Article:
Beta vulgaris (60 days) Open-pollinated. This exciting new red chard is an improvement over the other red strains we carry. No muddy color here—nothing but clear rich red stems, culminating in the contrast of deep green savoy leaves. And the especially broad stems make for an amazing presentation when bunched at market. Moreover, this breeding collaboration between Maine’s own John Navazio, WA farmer Nash Huber and the Organic Seed Alliance has resulted in a more bolt resistant red chard as well. This is one that sings for itself ‘come see about me’. ①
3042 Rhubarb Supreme - Organic
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Salzer’s 1915 catalog opines, “Swiss chard produces more food for the table than almost any other vegetable and it also requires less care; it yields a constant crop from July to winter.” Same species as beets.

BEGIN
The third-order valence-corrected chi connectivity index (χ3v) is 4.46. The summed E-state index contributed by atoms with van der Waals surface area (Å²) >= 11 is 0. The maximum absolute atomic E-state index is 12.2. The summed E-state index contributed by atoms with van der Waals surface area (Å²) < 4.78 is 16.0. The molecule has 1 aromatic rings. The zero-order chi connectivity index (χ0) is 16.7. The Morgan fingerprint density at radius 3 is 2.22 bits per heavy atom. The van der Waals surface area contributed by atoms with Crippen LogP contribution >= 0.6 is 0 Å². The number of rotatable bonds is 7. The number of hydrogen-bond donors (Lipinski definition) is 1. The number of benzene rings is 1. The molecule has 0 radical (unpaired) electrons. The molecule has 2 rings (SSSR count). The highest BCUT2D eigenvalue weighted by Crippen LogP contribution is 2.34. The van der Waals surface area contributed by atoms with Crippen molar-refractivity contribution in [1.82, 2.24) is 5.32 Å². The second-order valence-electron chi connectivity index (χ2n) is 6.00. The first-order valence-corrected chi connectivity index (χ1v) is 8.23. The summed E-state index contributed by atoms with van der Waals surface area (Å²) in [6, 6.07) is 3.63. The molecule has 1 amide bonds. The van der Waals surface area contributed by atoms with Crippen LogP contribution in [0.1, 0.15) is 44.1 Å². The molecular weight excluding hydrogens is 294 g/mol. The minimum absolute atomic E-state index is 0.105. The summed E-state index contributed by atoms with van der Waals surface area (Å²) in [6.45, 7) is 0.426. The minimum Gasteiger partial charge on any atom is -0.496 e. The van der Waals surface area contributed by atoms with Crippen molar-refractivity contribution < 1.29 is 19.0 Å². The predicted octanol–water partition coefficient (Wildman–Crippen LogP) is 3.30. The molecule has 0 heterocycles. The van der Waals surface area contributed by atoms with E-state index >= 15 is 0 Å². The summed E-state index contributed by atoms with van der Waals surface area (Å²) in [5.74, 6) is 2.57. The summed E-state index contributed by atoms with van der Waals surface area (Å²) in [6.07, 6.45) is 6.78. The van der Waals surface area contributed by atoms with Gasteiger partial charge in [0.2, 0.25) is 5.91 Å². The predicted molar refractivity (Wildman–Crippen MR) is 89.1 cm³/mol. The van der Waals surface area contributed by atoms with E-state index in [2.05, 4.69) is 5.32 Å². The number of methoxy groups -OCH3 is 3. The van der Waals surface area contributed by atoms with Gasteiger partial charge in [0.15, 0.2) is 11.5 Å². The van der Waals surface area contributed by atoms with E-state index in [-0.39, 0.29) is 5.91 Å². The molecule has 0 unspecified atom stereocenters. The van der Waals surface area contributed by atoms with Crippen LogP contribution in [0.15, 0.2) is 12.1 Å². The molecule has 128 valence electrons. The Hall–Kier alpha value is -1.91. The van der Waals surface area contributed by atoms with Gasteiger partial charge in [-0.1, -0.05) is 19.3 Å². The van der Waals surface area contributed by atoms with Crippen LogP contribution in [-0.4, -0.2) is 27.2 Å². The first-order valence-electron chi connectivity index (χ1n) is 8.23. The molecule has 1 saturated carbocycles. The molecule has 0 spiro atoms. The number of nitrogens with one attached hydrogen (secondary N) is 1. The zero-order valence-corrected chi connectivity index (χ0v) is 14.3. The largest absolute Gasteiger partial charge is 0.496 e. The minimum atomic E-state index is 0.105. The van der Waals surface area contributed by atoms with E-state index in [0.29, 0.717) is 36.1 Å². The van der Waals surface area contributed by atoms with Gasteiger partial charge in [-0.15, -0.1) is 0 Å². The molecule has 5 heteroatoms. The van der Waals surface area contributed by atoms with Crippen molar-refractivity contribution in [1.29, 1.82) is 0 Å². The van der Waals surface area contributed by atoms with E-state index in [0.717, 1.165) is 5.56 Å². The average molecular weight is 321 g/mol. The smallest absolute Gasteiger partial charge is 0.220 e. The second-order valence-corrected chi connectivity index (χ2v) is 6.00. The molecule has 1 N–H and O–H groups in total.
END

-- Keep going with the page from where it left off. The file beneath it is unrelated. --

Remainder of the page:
Culture: Hardy and easy to grow. Can be sown almost as soon as ground can be worked in spring. Minimum germination temperature 40°, optimum range 50–85°. Space according to use—can be direct-seeded 2" apart for baby-leaf harvest; thin to 12–16" apart for large leaves. Soften thick ribs of chard, beets and other greens by braising. Also used for microgreens.
Disease: Cercospora Leaf Spot (CLS) looks like someone shot small target-like circles in mature foliage. Prolonged periods of rain and high humidity exacerbate this disease. Rotating crops, removing plant debris, and wider row spacing for adequate air circulation are preventive measures.
For the latest results of our germination tests, please see the germination page.